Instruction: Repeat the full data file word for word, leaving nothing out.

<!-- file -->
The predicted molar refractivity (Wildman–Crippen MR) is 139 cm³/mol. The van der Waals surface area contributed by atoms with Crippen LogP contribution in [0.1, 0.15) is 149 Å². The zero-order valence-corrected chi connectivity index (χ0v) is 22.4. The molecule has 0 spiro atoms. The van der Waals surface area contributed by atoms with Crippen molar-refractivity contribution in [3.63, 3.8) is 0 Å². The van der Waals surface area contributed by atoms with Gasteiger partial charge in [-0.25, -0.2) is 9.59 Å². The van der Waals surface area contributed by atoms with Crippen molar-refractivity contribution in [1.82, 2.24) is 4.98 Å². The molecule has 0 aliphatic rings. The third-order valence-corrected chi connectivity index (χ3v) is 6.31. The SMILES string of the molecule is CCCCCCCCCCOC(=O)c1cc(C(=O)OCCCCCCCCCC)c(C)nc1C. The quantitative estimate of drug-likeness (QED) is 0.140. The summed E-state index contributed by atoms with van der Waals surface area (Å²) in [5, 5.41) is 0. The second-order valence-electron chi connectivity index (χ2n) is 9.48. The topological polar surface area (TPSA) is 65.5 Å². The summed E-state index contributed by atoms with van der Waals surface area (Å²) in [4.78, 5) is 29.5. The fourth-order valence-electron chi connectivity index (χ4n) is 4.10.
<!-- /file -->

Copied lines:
The predicted molar refractivity (Wildman–Crippen MR) is 139 cm³/mol. The van der Waals surface area contributed by atoms with Crippen LogP contribution in [0.1, 0.15) is 149 Å². The zero-order valence-corrected chi connectivity index (χ0v) is 22.4. The molecule has 0 spiro atoms. The van der Waals surface area contributed by atoms with Crippen molar-refractivity contribution in [3.63, 3.8) is 0 Å². The van der Waals surface area contributed by atoms with Gasteiger partial charge in [-0.25, -0.2) is 9.59 Å². The van der Waals surface area contributed by atoms with Crippen molar-refractivity contribution in [1.82, 2.24) is 4.98 Å². The molecule has 0 aliphatic rings. The third-order valence-corrected chi connectivity index (χ3v) is 6.31. The SMILES string of the molecule is CCCCCCCCCCOC(=O)c1cc(C(=O)OCCCCCCCCCC)c(C)nc1C. The quantitative estimate of drug-likeness (QED) is 0.140. The summed E-state index contributed by atoms with van der Waals surface area (Å²) in [5, 5.41) is 0. The second-order valence-electron chi connectivity index (χ2n) is 9.48. The topological polar surface area (TPSA) is 65.5 Å². The summed E-state index contributed by atoms with van der Waals surface area (Å²) in [4.78, 5) is 29.5. The fourth-order valence-electron chi connectivity index (χ4n) is 4.10.